ACLU Brief Affirms Right Of Jehovah's Witnesses To Carry Out Public Ministry

Affiliate: ACLU of Puerto Rico
January 21, 2010 1:18 pm

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Laws In Puerto Rico Restricting Access To Public Streets Violate First Amendment

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NEW YORK – The American Civil Liberties Union, its national chapter in Puerto Rico and its affiliates in New Hampshire, Maine, Massachusetts and Rhode Island filed a friend-of-the-court brief late Wednesday opposing unconstitutional laws that effectively ban Jehovah’s Witnesses from freely expressing their faith in the streets of Puerto Rico.

The brief, filed in the U.S. Court of Appeals for the First Circuit, supports a constitutional challenge to Puerto Rico laws, enacted in 1987, that authorize neighborhoods to deny citizens access to public residential streets by erecting walls and gates around them. The laws effectively prohibit Jehovah’s Witnesses from engaging in the door-to-door public ministry for which they are well known worldwide. The federal lawsuit was filed by the approximately 25,000 Jehovah’s Witnesses in 318 congregations in Puerto Rico, as well as the Watchtower Bible and Tract Society of New York, Inc., the publisher of religious material that is often distributed by Jehovah’s Witnesses.

“The Jehovah’s Witnesses unquestionably have a constitutionally protected right to proclaim their faith on the public streets of Puerto Rico,” said Daniel Mach, Director of Litigation for the ACLU Program on Freedom of Religion and Belief. “These laws impose sweeping restrictions on free speech and religious exercise and strike at the heart of the First Amendment.”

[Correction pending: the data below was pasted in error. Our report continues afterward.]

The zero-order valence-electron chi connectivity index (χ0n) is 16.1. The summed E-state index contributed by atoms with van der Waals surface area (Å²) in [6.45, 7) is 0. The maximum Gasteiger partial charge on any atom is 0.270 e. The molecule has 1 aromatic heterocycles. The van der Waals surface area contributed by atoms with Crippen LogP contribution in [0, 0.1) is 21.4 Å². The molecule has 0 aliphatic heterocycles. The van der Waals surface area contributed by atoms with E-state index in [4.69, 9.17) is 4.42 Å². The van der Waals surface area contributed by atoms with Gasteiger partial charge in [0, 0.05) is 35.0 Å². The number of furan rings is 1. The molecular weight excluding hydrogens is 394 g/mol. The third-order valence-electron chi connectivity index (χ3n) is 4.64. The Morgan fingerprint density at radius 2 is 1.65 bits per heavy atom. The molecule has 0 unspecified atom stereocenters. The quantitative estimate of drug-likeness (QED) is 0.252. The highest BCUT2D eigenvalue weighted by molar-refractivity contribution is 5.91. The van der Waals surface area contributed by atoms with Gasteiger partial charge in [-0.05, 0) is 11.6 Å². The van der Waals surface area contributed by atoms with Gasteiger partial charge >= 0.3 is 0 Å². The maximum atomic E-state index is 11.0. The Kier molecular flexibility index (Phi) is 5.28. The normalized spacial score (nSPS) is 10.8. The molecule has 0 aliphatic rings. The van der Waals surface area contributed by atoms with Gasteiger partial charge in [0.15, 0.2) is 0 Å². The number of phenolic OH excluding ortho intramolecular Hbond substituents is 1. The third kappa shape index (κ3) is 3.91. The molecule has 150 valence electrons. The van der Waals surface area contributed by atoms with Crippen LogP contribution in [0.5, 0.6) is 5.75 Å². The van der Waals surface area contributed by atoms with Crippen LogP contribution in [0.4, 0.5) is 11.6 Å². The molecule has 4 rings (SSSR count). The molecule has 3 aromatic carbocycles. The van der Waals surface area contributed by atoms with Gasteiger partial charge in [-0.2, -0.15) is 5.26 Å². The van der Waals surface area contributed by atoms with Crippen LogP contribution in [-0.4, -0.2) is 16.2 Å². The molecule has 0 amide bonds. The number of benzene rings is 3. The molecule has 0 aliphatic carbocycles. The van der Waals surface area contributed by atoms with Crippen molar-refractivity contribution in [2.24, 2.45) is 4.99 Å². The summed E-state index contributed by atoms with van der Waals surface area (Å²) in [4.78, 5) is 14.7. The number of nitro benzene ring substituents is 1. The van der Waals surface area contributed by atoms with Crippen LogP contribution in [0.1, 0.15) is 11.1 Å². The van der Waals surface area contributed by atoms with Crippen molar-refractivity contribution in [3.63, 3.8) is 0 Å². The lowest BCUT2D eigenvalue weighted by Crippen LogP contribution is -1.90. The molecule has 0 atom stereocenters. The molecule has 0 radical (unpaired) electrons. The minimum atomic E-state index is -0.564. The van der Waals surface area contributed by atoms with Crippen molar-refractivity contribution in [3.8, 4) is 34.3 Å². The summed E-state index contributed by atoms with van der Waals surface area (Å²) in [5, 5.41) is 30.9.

The ACLU’s amicus brief, filed with cooperating counsel at the Washington, DC office of Mayer Brown LLP, argues that closing off public streets to outside speakers is an unprecedented intrusion on some of the most basic, fundamental rights guaranteed by the First Amendment.

The brief also notes that the amount of constitutionally protected speech restricted by the challenged laws extends well beyond religious expression. The laws not only limit the ability of religious adherents to spread their message of faith, but also prohibit, for example, door-to-door charitable solicitations and political canvassing.

“The public street has long been the archetype of a traditional public forum,” said William Ramirez, Executive Director of the ACLU of Puerto Rico. “These laws dangerously limit access to places that for ages have served as forums for unfettered public discussion and communication.”

The brief also argues that personal appeals made through door-to-door messaging have long been recognized as uniquely powerful means of communication, and there are no adequate alternatives available under Puerto Rico’s restrictive laws. Door-to-door messaging is also the only means of communication that is affordable for many small and poorly financed groups, and bans on door-to-door messaging effectively serves to silence these groups entirely.

A copy of the ACLU’s amicus brief is available online at:

Additional information about the ACLU Program on Freedom of Religion and Belief is available online at:

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